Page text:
One day, I noticed the tensioning head and bar/arm leaning laterally to one side of center whenever I lower the tension lever/arm. Upon inspection, this pin had slid in out of its hole and almost thru to the other side of the tension head; the washers had fallen off as they were no longer being held in place by the pin. I did not take a pic of that, hope this makes sense:



I did manage to put the pin (centered it) and the washers back in place. But after only 2 string jobs, the pin has moved this much:

I just realized that i don't have a before and after pic from the same side but the position of the pin in the before pic is the same from both sides.


Any ideas guys?

Thanks in Advance!

-Br.
 



Some more information about the use of the Concorde system.

- The machines are also available without the Concorde system. For Badminton and squash the system is not needed.

- When there is no Concorde system on the machine we advise to do a double pull towards the head for the strings ending in the bridge.
Depending on the roughness and stiffness of the string the tension should be raised then by 3 to 5 kg.
 
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There are a lot of old Stringway in use so it could be good to know how to overhaul a clamp.
It is seldom necessary to buy new clamps.

D. OVERHAUL OF A STRINGWAY CLAMP.
After extensive use the clamps of the Stringway machines can be overhauled quite easily. Figure 1 shows the parts of the clamp.



DISASSEMBLY
For the disassembly and assembly it is easy to use a vise or a special piece of wood with a slot in it to hold the clamp as shown in figure 2.



To disassemble the clamp unscrew the Alan bolt and take of the closing mechanism.

GRINDING THE CLAMP PARTS.



To clamp the string with a minimum clamping force the clamping surface must be equally rough.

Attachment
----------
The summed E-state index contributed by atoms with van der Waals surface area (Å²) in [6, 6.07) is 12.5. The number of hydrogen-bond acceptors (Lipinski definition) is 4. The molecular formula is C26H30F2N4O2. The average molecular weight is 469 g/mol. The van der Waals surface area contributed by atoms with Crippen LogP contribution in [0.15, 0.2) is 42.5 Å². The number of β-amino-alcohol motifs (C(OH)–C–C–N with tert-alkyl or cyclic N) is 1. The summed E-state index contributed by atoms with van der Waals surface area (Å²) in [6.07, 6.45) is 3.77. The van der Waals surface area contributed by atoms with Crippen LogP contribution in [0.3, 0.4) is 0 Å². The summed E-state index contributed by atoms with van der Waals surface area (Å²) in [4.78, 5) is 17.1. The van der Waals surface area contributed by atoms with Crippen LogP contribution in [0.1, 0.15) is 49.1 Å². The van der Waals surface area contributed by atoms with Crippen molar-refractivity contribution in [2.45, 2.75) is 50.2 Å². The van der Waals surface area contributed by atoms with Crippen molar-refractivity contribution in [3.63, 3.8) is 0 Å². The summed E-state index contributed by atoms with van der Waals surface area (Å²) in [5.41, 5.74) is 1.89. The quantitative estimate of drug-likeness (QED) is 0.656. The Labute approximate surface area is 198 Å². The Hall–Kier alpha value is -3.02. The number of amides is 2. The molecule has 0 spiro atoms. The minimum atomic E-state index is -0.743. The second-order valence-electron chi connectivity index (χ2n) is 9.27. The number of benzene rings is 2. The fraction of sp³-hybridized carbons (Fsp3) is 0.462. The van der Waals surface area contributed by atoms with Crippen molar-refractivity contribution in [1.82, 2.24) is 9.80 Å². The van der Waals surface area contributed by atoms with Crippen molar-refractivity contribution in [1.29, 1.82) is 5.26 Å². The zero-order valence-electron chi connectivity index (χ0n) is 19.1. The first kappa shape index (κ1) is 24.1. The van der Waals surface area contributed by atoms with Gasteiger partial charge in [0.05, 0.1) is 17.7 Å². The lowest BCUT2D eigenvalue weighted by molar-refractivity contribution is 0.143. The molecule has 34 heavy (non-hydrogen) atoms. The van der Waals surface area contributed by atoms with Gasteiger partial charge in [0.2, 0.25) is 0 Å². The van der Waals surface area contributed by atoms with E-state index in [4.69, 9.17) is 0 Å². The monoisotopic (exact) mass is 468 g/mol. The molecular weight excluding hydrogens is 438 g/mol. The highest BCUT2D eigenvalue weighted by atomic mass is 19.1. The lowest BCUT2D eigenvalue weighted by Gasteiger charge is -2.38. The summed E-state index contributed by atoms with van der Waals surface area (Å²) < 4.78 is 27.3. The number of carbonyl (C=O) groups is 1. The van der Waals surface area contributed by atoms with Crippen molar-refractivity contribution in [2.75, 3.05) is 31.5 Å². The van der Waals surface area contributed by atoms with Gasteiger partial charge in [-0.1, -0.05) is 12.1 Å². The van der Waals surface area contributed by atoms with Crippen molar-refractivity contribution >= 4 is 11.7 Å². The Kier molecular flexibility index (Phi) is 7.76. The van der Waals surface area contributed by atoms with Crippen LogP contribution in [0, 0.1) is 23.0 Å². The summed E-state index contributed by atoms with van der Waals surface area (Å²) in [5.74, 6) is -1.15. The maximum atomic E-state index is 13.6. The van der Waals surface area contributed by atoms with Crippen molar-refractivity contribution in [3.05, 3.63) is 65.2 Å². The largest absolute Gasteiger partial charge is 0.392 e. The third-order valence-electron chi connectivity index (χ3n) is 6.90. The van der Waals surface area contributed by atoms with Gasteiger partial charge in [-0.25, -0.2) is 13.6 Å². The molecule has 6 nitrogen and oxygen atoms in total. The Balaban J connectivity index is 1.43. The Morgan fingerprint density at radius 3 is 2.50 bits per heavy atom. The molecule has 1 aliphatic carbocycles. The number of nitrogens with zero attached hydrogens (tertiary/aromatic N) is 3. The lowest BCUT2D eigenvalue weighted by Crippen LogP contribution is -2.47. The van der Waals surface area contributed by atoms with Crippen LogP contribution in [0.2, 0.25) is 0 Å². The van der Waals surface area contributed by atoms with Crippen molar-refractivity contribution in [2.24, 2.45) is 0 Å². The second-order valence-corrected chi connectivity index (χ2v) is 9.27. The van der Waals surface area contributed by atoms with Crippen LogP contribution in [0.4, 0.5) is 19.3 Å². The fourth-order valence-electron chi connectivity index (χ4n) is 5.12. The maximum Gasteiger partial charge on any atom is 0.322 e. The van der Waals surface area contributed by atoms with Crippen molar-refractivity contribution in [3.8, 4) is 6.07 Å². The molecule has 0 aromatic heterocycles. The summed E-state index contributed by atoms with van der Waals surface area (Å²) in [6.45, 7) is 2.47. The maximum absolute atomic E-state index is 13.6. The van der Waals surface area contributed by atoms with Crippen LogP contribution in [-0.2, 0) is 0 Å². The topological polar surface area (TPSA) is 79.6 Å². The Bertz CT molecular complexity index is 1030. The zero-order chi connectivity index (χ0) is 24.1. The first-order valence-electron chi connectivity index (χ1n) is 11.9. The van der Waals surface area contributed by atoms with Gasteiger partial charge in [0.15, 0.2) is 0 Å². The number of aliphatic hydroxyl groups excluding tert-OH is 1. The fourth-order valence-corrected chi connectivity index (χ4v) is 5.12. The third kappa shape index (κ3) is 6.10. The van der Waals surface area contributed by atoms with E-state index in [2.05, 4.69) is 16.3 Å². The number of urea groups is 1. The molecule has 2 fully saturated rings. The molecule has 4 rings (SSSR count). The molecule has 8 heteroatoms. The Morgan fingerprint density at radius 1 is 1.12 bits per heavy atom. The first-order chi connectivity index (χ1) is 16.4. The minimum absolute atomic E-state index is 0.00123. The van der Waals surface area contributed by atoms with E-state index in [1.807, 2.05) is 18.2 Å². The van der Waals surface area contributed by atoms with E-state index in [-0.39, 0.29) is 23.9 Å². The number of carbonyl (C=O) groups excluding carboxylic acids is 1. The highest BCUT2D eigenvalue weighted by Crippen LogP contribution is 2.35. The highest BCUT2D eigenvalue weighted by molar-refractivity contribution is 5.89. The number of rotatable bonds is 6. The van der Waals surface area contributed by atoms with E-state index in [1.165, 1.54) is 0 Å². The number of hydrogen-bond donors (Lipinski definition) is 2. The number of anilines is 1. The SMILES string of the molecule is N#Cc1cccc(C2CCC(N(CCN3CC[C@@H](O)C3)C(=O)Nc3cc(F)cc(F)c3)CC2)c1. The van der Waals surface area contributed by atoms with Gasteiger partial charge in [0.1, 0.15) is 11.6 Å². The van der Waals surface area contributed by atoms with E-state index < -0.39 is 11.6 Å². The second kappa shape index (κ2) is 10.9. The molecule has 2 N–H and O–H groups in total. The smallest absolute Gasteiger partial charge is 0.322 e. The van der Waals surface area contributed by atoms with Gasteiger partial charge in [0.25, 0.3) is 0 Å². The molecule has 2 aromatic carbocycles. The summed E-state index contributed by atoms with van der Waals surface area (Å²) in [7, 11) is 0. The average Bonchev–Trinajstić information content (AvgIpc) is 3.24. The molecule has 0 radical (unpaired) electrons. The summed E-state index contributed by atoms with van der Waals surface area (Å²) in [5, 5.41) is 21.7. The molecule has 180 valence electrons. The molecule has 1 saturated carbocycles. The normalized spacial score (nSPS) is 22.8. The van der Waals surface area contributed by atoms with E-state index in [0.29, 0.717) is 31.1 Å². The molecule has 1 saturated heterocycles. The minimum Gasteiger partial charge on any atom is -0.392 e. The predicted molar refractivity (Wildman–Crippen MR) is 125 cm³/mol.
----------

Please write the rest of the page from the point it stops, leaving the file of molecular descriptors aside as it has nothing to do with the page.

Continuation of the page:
Grind the clamping surface by moving the clamp up and down over a piece of grinding cloth.
Support the grinding cloth on a flat surface like a table.

THE ASSEMBLY OF THE CLAMP.
- Put the spring in the hole between the front and the back of the clamp.
- Clamp both castings on top of each other in the clamping device.
- Put the Alan bolt in from the back.
- Put the square nut on the Alan bolt and screw the bolt into the nut until the nut is level with the surface of the clamp.



- Slide the spring washer over the Alan bolt.
- Turn the pull rod of the eccentric set on the Alan bolt until it compresses the spring washer completely.
- Turn the pull rod ¼ revolution backwards.
- If the eccentric is in the right position, with the handle downwards, turn the Alan bolt into the pull rod until the nylon washer hits the surface of the clamp.
If the closing mechanism is in the wrong position:



- Unscrew the Alan bolt holding the eccentric, so that the square nut comes out of the hole in the clamp.
- Turn the pull rod / eccentric in the right position.
- Turn the Alan Bolt into the pull rod until the nylon washer hits the surface of the clamp.

GREASING THE CLAMP.
For easy up and down sliding of the clamp it is advised to insert a thick layer of grease into the hollow that clamps the clamp on the pin of the sliding system.